Forex USD Strengthens as US Economy Leads, Japan Yen Hits 10-Month Low
Learn how a robust U.S. economy is driving the dollar's ascendancy, pushing the yen to a 10-month low. Get insights into global economic outlook and its impact on major currencies.
In a testament to the enduring vitality of the U.S. economy, a resilient dollar propelled the yen to a 10-month nadir on Thursday, while the euro and sterling remained tethered to three-month lows.
Despite China's August export and import figures coming in slightly better than anticipated, investors continue to monitor Beijing for additional measures to fortify the economy and rejuvenate market confidence.
During early Asian trading, the greenback surged to 147.875 yen, marking its highest point since November of the prior year. The dollar steadied at 104.82 against a composite of currencies, holding onto gains from the preceding session after attaining a six-month zenith, fueled by an unforeseen surge in the U.S. services sector for August.
The euro descended to its lowest level since June at $1.0703 on Wednesday, but rebounded to trade at $1.07295. Sterling experienced a minor 0.06% dip to $1.2500, also reaching a three-month low of $1.24835 in the preceding session.
Joseph Capurso, Head of International and Sustainable Economics at the Commonwealth Bank of Australia (CBA), noted, "It certainly was a good (ISM) ... so those thinking of a (U.S.) recession in the near term might be a little bit disappointed," adding, "However, the Beige Book ... wasn't that great, actually."
The Federal Reserve report published on Wednesday indicated that U.S. economic growth was characterized as "modest" in recent weeks, with job growth described as "subdued," and inflation decelerating in most regions of the country.
Market analysis suggests an almost 47% probability that the Fed may implement another rate hike in November, as per the CME FedWatch tool. However, expectations lean towards policymakers maintaining rates later this month.
In contrast, Bank of England (BoE) Governor Andrew Bailey stated on Wednesday that the central bank is nearing the end of its rate-hike cycle. Nevertheless, borrowing costs may still have room to rise due to persistent inflationary pressures.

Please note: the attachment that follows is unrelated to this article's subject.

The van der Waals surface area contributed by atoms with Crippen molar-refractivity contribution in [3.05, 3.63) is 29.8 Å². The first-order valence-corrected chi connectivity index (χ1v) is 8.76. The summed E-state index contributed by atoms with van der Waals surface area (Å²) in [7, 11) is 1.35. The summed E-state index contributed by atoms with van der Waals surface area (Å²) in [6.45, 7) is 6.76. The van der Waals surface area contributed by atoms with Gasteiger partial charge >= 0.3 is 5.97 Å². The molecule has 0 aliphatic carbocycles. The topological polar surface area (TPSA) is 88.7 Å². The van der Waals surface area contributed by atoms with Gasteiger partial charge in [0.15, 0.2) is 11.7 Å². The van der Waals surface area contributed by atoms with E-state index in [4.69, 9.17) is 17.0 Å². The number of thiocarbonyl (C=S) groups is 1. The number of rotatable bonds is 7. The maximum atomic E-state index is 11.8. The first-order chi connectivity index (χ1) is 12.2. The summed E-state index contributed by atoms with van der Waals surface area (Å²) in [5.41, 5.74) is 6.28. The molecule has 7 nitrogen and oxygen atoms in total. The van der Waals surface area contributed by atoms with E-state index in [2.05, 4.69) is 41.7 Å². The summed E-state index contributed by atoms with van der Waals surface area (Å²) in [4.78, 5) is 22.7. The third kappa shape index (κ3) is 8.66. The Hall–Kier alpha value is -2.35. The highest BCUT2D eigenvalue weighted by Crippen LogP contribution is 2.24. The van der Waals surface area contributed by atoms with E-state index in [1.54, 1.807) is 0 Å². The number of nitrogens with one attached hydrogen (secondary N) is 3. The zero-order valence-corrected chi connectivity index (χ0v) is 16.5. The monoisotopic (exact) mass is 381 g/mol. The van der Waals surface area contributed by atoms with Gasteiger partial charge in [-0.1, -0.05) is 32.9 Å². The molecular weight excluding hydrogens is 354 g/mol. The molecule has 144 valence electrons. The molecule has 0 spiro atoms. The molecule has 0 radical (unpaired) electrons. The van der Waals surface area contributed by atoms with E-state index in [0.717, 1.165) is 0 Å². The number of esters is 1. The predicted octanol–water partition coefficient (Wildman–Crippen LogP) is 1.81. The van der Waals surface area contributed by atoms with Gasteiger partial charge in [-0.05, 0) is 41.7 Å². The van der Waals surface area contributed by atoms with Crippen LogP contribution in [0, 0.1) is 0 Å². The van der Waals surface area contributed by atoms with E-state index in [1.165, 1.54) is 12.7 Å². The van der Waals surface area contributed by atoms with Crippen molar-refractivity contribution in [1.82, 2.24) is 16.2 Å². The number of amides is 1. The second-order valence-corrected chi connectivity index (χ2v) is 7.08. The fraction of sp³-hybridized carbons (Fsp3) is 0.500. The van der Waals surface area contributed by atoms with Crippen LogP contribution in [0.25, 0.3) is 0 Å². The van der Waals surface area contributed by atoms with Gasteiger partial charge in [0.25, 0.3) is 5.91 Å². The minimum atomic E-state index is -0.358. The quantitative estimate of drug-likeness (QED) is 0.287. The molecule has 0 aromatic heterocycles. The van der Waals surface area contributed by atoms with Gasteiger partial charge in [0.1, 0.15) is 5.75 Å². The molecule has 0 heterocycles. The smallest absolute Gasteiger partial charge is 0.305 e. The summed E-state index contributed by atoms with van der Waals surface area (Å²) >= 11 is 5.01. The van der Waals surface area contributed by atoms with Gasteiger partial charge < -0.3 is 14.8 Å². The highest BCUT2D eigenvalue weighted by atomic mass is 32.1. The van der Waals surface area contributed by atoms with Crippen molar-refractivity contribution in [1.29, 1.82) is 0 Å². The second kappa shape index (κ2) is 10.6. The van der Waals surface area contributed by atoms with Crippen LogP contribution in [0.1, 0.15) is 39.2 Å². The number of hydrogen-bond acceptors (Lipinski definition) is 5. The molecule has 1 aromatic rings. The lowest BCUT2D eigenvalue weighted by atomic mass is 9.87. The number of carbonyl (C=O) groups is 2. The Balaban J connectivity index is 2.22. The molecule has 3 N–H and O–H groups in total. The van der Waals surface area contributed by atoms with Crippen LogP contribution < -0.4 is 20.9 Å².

On the same day, European Central Bank policymakers cautioned investors that the decision regarding a rate increase next week remains uncertain, although an upswing in borrowing costs is one of the options being considered.
Capurso provided insight on Governor Bailey's dovish remarks, stating, "It was surprising to see those dovish comments from Governor Bailey ... that certainly does make us comfortable that they're only going to hike twice more," in reference to the BoE.
"As for the ECB, what we're noticing is that there's a real divergence happening between various ECB members, and that to me is suggesting that at most you get one more rate hike out of the ECB."
In Asia, apprehensions persist over China's economic performance. Exports in August dropped by 8.8% from the previous year, while imports contracted by 7.3%. Though slightly better than economists' projections of a 9.2% and 9.0% decline, this had minimal impact on the Australian and New Zealand dollars, which continue to hover near their recent 10-month lows.
Both of these antipodean currencies are frequently used as indicators for the Chinese yuan. The offshore yuan experienced a marginal drop to 7.3255 per dollar, while its onshore counterpart remained close to the previous session's 10-month low.
In Japan, market watchers are closely monitoring the yen's fragility against the robust dollar. Despite officials intensifying their warnings against a yen sell-off, verbal interventions raise questions about the likelihood of actual intervention.
Saxo market strategist Charu Chanana remarked, "Yen's verbal intervention begs the question whether a real intervention is likely... As we have seen in the past, real intervention barely reverses the course of the yen sustainably.